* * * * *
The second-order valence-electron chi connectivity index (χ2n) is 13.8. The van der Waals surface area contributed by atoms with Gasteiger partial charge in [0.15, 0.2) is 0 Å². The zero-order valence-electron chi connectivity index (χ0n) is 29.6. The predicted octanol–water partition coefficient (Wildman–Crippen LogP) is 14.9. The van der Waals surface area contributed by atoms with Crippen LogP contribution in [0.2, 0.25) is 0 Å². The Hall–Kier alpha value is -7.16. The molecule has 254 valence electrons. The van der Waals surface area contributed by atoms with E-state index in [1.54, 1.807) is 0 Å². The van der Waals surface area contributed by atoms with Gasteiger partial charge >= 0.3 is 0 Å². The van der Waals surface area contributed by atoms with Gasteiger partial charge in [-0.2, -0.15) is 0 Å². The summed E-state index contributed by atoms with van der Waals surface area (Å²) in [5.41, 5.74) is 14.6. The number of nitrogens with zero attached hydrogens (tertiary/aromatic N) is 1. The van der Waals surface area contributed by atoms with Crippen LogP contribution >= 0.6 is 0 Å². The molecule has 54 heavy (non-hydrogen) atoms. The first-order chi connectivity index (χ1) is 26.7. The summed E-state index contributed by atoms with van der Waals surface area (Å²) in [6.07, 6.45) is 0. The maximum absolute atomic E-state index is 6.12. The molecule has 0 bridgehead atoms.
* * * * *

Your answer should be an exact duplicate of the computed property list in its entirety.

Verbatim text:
The second-order valence-electron chi connectivity index (χ2n) is 13.8. The van der Waals surface area contributed by atoms with Gasteiger partial charge in [0.15, 0.2) is 0 Å². The zero-order valence-electron chi connectivity index (χ0n) is 29.6. The predicted octanol–water partition coefficient (Wildman–Crippen LogP) is 14.9. The van der Waals surface area contributed by atoms with Crippen LogP contribution in [0.2, 0.25) is 0 Å². The Hall–Kier alpha value is -7.16. The molecule has 254 valence electrons. The van der Waals surface area contributed by atoms with E-state index in [1.54, 1.807) is 0 Å². The van der Waals surface area contributed by atoms with Gasteiger partial charge >= 0.3 is 0 Å². The van der Waals surface area contributed by atoms with Gasteiger partial charge in [-0.2, -0.15) is 0 Å². The summed E-state index contributed by atoms with van der Waals surface area (Å²) in [5.41, 5.74) is 14.6. The number of nitrogens with zero attached hydrogens (tertiary/aromatic N) is 1. The van der Waals surface area contributed by atoms with Crippen LogP contribution >= 0.6 is 0 Å². The molecule has 54 heavy (non-hydrogen) atoms. The first-order chi connectivity index (χ1) is 26.7. The summed E-state index contributed by atoms with van der Waals surface area (Å²) in [6.07, 6.45) is 0. The maximum absolute atomic E-state index is 6.12. The molecule has 0 bridgehead atoms.